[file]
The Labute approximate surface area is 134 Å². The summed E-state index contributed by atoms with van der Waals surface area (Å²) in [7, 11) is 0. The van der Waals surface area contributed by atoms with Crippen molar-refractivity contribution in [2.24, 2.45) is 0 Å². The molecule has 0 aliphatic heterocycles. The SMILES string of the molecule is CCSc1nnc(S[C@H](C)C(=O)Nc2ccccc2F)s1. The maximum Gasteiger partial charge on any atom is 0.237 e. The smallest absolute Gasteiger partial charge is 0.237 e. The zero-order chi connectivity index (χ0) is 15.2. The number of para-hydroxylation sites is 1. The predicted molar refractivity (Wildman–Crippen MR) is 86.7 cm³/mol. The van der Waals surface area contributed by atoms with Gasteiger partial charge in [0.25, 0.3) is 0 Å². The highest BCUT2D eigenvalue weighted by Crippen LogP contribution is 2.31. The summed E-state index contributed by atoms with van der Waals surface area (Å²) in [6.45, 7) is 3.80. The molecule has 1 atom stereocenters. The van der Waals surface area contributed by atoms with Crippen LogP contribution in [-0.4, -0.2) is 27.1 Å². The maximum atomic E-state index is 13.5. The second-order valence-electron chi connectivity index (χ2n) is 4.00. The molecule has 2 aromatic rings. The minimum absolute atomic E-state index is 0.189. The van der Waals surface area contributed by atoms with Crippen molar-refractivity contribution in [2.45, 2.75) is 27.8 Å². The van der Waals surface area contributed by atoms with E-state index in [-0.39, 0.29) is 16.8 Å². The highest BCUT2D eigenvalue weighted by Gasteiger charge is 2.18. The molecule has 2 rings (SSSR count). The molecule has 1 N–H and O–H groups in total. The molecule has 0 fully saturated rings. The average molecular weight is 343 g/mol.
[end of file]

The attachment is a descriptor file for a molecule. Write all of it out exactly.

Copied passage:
The Labute approximate surface area is 134 Å². The summed E-state index contributed by atoms with van der Waals surface area (Å²) in [7, 11) is 0. The van der Waals surface area contributed by atoms with Crippen molar-refractivity contribution in [2.24, 2.45) is 0 Å². The molecule has 0 aliphatic heterocycles. The SMILES string of the molecule is CCSc1nnc(S[C@H](C)C(=O)Nc2ccccc2F)s1. The maximum Gasteiger partial charge on any atom is 0.237 e. The smallest absolute Gasteiger partial charge is 0.237 e. The zero-order chi connectivity index (χ0) is 15.2. The number of para-hydroxylation sites is 1. The predicted molar refractivity (Wildman–Crippen MR) is 86.7 cm³/mol. The van der Waals surface area contributed by atoms with Gasteiger partial charge in [0.25, 0.3) is 0 Å². The highest BCUT2D eigenvalue weighted by Crippen LogP contribution is 2.31. The summed E-state index contributed by atoms with van der Waals surface area (Å²) in [6.45, 7) is 3.80. The molecule has 1 atom stereocenters. The van der Waals surface area contributed by atoms with Crippen LogP contribution in [-0.4, -0.2) is 27.1 Å². The maximum atomic E-state index is 13.5. The second-order valence-electron chi connectivity index (χ2n) is 4.00. The molecule has 2 aromatic rings. The minimum absolute atomic E-state index is 0.189. The van der Waals surface area contributed by atoms with Crippen molar-refractivity contribution in [2.45, 2.75) is 27.8 Å². The van der Waals surface area contributed by atoms with E-state index in [-0.39, 0.29) is 16.8 Å². The highest BCUT2D eigenvalue weighted by Gasteiger charge is 2.18. The molecule has 2 rings (SSSR count). The molecule has 1 N–H and O–H groups in total. The molecule has 0 fully saturated rings. The average molecular weight is 343 g/mol.